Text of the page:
Fed Governor Lael Brainard recently expressed support for this strategy. So did Philadelphia Fed President Patrick Harker, who said in a Bloomberg Television interview with Michael McKee: “I’m supportive of the idea of letting inflation get above 2% before we take any action with respect to the fed funds rate.” Chicago Fed President Charles Evans and Dallas Fed President Robert Kaplan have said they’re open to overshooting the target. Even before the economy faltered, Powell said he and his colleagues wanted to “send a clearer signal that we’re not comfortable with inflation running persistently below our 2% symmetric objective.”
Based on the latest Federal Open Market Committee meeting minutes, a “number” of officials favor tying future policy moves to inflation, compared with “a couple” preferring to link future moves to the unemployment rate and “a few others” favoring the typical calendar-based forward guidance. It’s looking more and more like the “number” will prevail. My Bloomberg Opinion colleague Tim Duy appropriately called it “a whole new ballgame” for monetary policy.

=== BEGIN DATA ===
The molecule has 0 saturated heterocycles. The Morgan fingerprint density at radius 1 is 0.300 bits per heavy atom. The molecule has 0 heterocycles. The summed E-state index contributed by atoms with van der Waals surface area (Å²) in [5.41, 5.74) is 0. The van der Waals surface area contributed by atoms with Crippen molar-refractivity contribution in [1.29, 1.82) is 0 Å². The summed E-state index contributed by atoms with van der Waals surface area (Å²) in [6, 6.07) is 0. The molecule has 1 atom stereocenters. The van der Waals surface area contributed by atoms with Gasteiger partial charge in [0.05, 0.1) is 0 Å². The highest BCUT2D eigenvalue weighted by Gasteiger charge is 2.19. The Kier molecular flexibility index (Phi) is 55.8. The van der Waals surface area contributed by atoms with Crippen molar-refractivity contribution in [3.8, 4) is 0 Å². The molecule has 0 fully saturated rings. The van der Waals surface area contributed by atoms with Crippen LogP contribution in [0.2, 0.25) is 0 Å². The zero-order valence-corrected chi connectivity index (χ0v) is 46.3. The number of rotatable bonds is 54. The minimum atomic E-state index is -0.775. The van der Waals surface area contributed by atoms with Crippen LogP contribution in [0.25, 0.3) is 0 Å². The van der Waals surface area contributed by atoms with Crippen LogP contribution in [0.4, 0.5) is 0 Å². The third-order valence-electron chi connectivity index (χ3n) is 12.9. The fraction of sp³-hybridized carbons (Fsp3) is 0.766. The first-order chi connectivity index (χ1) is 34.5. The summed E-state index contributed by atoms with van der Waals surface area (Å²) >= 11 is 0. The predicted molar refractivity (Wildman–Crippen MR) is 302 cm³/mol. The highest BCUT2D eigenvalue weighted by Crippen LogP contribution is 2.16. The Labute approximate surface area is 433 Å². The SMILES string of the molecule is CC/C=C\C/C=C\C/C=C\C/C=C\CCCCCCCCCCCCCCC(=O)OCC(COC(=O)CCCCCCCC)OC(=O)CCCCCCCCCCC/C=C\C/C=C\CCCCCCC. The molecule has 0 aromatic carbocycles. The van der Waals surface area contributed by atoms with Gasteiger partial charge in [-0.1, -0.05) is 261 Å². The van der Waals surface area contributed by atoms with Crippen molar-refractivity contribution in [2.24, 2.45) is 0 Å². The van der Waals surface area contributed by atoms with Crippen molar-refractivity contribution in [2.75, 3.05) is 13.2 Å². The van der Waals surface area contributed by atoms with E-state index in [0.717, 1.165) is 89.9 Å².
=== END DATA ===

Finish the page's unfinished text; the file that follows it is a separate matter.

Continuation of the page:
It’s also uncharted territory for U.S. bond traders. The concept of negative interest rates has been a staple of the global debt market for years now, of course. But it has mostly been confined to yields, both real and absolute, for sovereign debt investors in Germany and Japan, or the yield on Treasuries for those investors after hedging for currency risk. Negative real yields in the U.S., by comparison, are a rare phenomenon. Since the 2013 “taper tantrum,” the 10-year inflation-adjusted rate has only dipped below zero a few times, and never for very long.
From mid-2013 through the start of this year, long-term Treasuries always indicated skepticism about a sharp rise in inflation. Real 10-year yields only increased above 1% for a fleeting stretch in late 2018, after which the Fed proceeded to cut interest rates. It’s certainly possible that a meaningful change to the central bank’s framework will convince traders that sharper price growth really is coming in the near future. All else equal, those kind of expectations would lead investors to sell Treasuries, pushing benchmark yields higher.